National Rivalries, Particularisms, and Prejudices

  • Orest Ranum
  • Patricia Ranum
Part of the The Documentary History of Western Civilization book series (DHWC)


The sense of European societies and cultures held by her own literate, ruling elites was in the seventeenth century a constantly changing cluster of myths and facts, rumors and ancient prejudices. Largely as a result of increased literacy in Western Europe, an eagerness to visit and know about other European peoples stimulated travel, official reporting, and the publication of travel journals about all aspects of life on the subcontinent. Fascination with exotic habits, dress, food, religion, government, and sexual mores clearly increased in some parts of Europe more rapidly than in others. A study of this development on a European scale has never been made, but if the number of publications is at all a reliable indicator of this curiosity, the Dutch and English far outdistanced other Europeans in openness and curiosity about other societies. This did not mean, of course, that there were no Spaniards curious about the English or the Russians. But the higher rate of literacy, the maritime interests of the wealthy, and the relaxed or ineffective censorship of books probably developed a curiosity about other peoples more rapidly in Western Europe than in any other part of the Continent.


Wild Boar Seventeenth Century National Rivalry United Province True Interest 
These keywords were added by machine and not by the authors. This process is experimental and the keywords may be updated as the learning algorithm improves.


Unable to display preview. Download preview PDF.

Unable to display preview. Download preview PDF.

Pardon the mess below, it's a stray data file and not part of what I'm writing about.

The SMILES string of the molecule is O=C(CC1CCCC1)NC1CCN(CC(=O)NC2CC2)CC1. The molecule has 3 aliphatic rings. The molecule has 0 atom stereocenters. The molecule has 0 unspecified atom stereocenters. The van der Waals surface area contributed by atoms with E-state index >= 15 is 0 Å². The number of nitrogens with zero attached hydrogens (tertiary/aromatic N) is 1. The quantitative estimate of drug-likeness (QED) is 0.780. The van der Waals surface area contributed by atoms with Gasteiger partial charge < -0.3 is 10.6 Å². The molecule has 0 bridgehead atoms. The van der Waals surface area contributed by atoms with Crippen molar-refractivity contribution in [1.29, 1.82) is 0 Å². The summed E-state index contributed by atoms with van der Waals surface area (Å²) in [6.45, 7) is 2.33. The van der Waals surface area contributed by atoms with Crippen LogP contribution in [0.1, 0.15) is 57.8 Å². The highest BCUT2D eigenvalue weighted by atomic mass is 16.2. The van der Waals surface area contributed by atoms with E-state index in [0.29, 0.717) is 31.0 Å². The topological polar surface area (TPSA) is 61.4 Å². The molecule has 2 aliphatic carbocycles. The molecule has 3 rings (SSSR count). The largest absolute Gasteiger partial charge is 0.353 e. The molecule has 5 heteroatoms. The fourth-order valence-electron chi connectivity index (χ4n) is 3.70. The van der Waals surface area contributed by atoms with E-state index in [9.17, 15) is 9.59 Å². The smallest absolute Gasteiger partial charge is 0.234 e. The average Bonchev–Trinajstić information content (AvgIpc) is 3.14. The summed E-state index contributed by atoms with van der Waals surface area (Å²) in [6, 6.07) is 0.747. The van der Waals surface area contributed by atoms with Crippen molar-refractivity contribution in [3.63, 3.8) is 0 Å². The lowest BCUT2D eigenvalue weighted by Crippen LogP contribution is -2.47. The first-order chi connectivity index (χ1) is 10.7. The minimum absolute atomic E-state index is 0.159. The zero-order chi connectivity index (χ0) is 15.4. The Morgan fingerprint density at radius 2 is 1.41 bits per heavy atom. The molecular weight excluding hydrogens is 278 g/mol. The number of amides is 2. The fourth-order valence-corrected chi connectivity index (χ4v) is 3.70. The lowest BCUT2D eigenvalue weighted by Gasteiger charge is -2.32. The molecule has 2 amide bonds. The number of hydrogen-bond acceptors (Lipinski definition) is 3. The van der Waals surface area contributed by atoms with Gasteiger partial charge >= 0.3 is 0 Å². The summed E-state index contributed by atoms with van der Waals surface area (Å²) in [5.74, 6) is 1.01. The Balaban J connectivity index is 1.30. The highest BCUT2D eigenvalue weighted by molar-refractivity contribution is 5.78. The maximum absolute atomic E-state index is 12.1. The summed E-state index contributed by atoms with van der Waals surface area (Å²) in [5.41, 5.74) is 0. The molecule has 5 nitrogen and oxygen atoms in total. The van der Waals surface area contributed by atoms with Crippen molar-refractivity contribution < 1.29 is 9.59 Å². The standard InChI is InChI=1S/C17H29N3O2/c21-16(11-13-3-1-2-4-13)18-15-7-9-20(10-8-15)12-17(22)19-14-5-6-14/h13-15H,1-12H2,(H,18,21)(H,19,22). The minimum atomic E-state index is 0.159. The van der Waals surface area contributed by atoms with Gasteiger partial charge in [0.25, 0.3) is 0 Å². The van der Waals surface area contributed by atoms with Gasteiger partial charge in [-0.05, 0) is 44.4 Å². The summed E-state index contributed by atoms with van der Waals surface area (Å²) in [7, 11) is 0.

1. John de Witt (really by P. de la Court), The True Interests and Maxims of the Republick of Holland and West Friesland (London, 1702), pp. 1–6.Google Scholar
  2. Edward Chamberlayne, Angliae Notitia, or The Present State of England (8th ed., London, 1674), I, 3–5, 22–24, 35, 40–42, 44–49, 56, 71–73.Google Scholar
  3. Edward Browne, M.D., An Account of Several Travels through a Great Part of Germany (London, 1677), pp. 8–18, 71–76, 79–82, 84–87, 112–116.Google Scholar
  4. John Locke, Locke’s Travels in France, 1675–1679, ed. by John Lough (Cambridge University Press, 1953), pp. 18–19, 30–31, 254–255.Google Scholar
  5. S. Pufendorf, The Compleat History of Sweden, Faithfully Translated from the Original High-Dutch and carefully continued down to this present year (London, 1702), pp. 610– 616, 618–624.Google Scholar
  6. Baron Augustus von Mayerberg, Voyage en Moscovie d’un Ambassadeur, Conseiller de la Chambre Impériale (Leyden, 1688), pp. 56–57; 60; 124; 144–145.Google Scholar
  7. Stephen Wren, Parentalia, or Memoirs of the Family of the Wrens (London, 1750), pp. 261–263. See Margaret Whinney, “Sir Christopher Wren’s Visit to Paris,” Gazette des Beaux Arts, LI (1958), 229–242, which explains background of and details in the letter.Google Scholar
  8. Abbé Jean de Vayrac, État Présent de l’Espagne (Paris, 1718), I, pt. 1, 36–37, 39–40, 53–57, 62–63, 69–70, 77–78.Google Scholar
  9. Dr. Martin Lister, A Journey to Paris in the Year 1698 (3d ed., London, 1699), pp. 6–19, 20–29, 148–155, 158–163, 166–172, 178, 206–209, 221–225.Google Scholar
  10. Sir Peter Pett, A Discourse of the Growth of England in Populousness and Trade … (London, 1689), pp. 104–107, 119–120, 248–249.Google Scholar
  11. Thomas Jones, The British Language in its Lustre, or a copious Dictionary of Welsh & English (London, 1688), Preface.Google Scholar

Copyright information

© Orest and Patricia Ranum 1972

Authors and Affiliations

  • Orest Ranum
  • Patricia Ranum

There are no affiliations available

Personalised recommendations